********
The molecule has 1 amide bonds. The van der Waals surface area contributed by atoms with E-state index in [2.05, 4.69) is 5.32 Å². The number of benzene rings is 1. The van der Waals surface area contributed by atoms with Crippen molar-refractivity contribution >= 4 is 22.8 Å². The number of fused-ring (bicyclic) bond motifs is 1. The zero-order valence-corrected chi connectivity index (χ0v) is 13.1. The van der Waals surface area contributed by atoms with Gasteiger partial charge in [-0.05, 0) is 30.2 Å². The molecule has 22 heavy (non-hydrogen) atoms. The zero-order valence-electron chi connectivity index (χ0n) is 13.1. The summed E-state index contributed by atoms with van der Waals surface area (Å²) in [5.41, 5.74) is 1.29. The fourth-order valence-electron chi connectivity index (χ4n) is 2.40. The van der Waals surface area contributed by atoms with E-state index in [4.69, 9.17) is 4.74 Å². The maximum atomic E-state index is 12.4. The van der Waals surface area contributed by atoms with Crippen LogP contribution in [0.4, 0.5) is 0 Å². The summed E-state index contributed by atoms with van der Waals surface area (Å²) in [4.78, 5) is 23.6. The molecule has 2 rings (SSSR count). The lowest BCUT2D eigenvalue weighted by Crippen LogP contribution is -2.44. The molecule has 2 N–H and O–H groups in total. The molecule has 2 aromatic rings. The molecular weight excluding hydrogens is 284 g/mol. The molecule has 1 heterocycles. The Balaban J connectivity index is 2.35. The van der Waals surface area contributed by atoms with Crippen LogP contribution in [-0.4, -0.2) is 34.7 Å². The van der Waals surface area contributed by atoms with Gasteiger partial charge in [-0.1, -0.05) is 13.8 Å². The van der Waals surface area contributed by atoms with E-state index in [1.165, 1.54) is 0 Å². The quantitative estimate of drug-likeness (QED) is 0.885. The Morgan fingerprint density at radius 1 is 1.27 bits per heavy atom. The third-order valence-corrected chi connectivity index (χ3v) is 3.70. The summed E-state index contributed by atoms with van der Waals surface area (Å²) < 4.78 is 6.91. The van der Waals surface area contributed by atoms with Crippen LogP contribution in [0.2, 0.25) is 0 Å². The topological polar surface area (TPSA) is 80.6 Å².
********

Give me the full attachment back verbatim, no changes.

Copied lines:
The molecule has 1 amide bonds. The van der Waals surface area contributed by atoms with E-state index in [2.05, 4.69) is 5.32 Å². The number of benzene rings is 1. The van der Waals surface area contributed by atoms with Crippen molar-refractivity contribution >= 4 is 22.8 Å². The number of fused-ring (bicyclic) bond motifs is 1. The zero-order valence-corrected chi connectivity index (χ0v) is 13.1. The van der Waals surface area contributed by atoms with Gasteiger partial charge in [-0.05, 0) is 30.2 Å². The molecule has 22 heavy (non-hydrogen) atoms. The zero-order valence-electron chi connectivity index (χ0n) is 13.1. The summed E-state index contributed by atoms with van der Waals surface area (Å²) in [5.41, 5.74) is 1.29. The fourth-order valence-electron chi connectivity index (χ4n) is 2.40. The van der Waals surface area contributed by atoms with E-state index in [4.69, 9.17) is 4.74 Å². The maximum atomic E-state index is 12.4. The van der Waals surface area contributed by atoms with Crippen LogP contribution in [0.4, 0.5) is 0 Å². The summed E-state index contributed by atoms with van der Waals surface area (Å²) in [4.78, 5) is 23.6. The molecule has 2 rings (SSSR count). The lowest BCUT2D eigenvalue weighted by Crippen LogP contribution is -2.44. The molecule has 2 N–H and O–H groups in total. The molecule has 2 aromatic rings. The molecular weight excluding hydrogens is 284 g/mol. The molecule has 1 heterocycles. The Balaban J connectivity index is 2.35. The van der Waals surface area contributed by atoms with Crippen LogP contribution in [-0.4, -0.2) is 34.7 Å². The van der Waals surface area contributed by atoms with Gasteiger partial charge in [-0.1, -0.05) is 13.8 Å². The van der Waals surface area contributed by atoms with E-state index in [1.165, 1.54) is 0 Å². The quantitative estimate of drug-likeness (QED) is 0.885. The Morgan fingerprint density at radius 1 is 1.27 bits per heavy atom. The third-order valence-corrected chi connectivity index (χ3v) is 3.70. The summed E-state index contributed by atoms with van der Waals surface area (Å²) < 4.78 is 6.91. The van der Waals surface area contributed by atoms with Crippen LogP contribution in [0.2, 0.25) is 0 Å². The topological polar surface area (TPSA) is 80.6 Å².